Overcrowding is ceasing to be a problem in many elementary schools. Classes are being consolidated rather than expanded. Cleveland reports its teaching staff reduced by more than 600. Orders for textbooks and supplies are declining. School building programmes in the elementary grades are not so urgent as they were. School budgets can halt their upward march. Teachers’ colleges and regular colleges, where large numbers of students prepare to become teachers, must revise their plans, and young women will not say with such confidence as in the past, ‘I can always teach for a few years.’ Contractors, builders, supply houses, publishers, will be deeply affected.

The smallest effect will be felt in those mountain districts of the South where the birth rate is still high, and where schools are most bitterly needed. ‘Our future population is stemming from states least able to provide adequate education.’ Hence we are already hearing a demand for federal subsidy to equalize school facilities. This demand is bound to grow louder, and it seems reasonable. States which will now begin to save on school budgets might pass some of the savings on, via the Federal Government, to those whose birth rate does not yet permit them to save. Remember, even Southern birth rates are falling fast, and the subsidy will not be needed indefinitely.

Elementary-school enrollment must decline. The case is not so clear as to high schools and colleges; it depends on job opportunities, child-labor laws, levels of prosperity. If children leaving grade school at fourteen are not permitted to work, relatively more of them will enter high school than in the past, and thus offset the undertow. If we have a series of relatively prosperous years in the near future, relatively more students will go to college at eighteen than to work, as in the past, and colleges may surmount the undertow — which will hit them about 1941. By 1945, it is safe to say, many of them are going to have a stiff problem on their hands. We must also remember that many teachers’ jobs may be saved if the movement for adult education expands in the future.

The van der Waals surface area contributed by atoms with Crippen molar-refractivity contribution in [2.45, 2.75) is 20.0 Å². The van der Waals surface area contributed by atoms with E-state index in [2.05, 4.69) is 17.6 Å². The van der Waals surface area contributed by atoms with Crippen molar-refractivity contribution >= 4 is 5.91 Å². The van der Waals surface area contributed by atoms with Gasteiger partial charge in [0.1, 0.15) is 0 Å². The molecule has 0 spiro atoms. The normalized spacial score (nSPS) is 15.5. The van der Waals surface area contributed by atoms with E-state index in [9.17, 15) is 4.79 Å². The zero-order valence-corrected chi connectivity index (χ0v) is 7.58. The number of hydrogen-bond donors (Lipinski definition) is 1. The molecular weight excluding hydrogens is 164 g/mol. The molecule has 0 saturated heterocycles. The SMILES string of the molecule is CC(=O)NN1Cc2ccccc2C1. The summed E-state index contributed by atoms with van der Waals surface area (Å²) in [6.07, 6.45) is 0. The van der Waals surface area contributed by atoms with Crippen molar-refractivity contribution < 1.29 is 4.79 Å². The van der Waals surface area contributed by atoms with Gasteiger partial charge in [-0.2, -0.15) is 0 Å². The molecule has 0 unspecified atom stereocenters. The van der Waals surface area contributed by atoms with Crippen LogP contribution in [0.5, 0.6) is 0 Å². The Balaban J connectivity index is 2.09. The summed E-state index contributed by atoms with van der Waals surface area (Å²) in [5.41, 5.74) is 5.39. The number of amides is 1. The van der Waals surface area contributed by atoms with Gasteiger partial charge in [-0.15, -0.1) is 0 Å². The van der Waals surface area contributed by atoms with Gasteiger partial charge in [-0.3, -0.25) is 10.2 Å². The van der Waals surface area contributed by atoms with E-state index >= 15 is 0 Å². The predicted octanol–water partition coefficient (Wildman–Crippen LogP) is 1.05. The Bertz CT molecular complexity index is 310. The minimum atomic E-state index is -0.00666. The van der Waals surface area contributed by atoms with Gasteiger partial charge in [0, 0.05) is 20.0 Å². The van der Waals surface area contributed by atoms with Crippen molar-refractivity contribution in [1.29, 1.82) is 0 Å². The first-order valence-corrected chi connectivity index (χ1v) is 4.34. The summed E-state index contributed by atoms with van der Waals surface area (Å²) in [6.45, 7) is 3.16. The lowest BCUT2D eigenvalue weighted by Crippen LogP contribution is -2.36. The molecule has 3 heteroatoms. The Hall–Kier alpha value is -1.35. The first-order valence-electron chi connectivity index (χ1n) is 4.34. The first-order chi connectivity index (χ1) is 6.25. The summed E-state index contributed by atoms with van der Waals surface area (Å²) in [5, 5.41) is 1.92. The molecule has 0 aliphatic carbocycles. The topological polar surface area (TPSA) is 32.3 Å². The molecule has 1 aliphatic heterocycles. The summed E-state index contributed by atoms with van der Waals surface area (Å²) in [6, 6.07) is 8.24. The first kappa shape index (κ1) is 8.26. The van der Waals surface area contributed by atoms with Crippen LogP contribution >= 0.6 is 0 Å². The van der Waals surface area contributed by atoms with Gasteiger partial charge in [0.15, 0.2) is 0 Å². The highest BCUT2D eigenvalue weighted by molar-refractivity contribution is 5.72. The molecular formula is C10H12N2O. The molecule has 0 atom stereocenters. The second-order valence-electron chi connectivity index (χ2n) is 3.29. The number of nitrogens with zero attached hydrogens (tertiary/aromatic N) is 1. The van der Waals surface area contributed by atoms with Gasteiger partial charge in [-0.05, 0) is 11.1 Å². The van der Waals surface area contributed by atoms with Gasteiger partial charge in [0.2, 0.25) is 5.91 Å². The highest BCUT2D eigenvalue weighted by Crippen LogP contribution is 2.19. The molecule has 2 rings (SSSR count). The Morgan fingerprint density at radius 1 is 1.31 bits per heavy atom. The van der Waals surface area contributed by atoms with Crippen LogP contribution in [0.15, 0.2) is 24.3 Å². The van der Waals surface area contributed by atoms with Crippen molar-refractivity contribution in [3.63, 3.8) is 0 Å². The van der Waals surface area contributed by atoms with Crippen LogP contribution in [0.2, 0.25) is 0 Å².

Children consume 50 per cent more milk than adults. The milk industry is in for some painful readjustments. Manufacturers of infants’ clothing, — and presently youths’ and misses’ clothing, —of toys, bicycles, perambulators, bottles, baby carriages, kindergarten equipment, must prepare for a slackening demand. As children become scarcer, they may be valued more highly, and spoiled more thoroughly. Fees to pediatric specialists may hit the stratosphere. But there will be less call for obstetricians, wet nurses, and lying-in hospitals.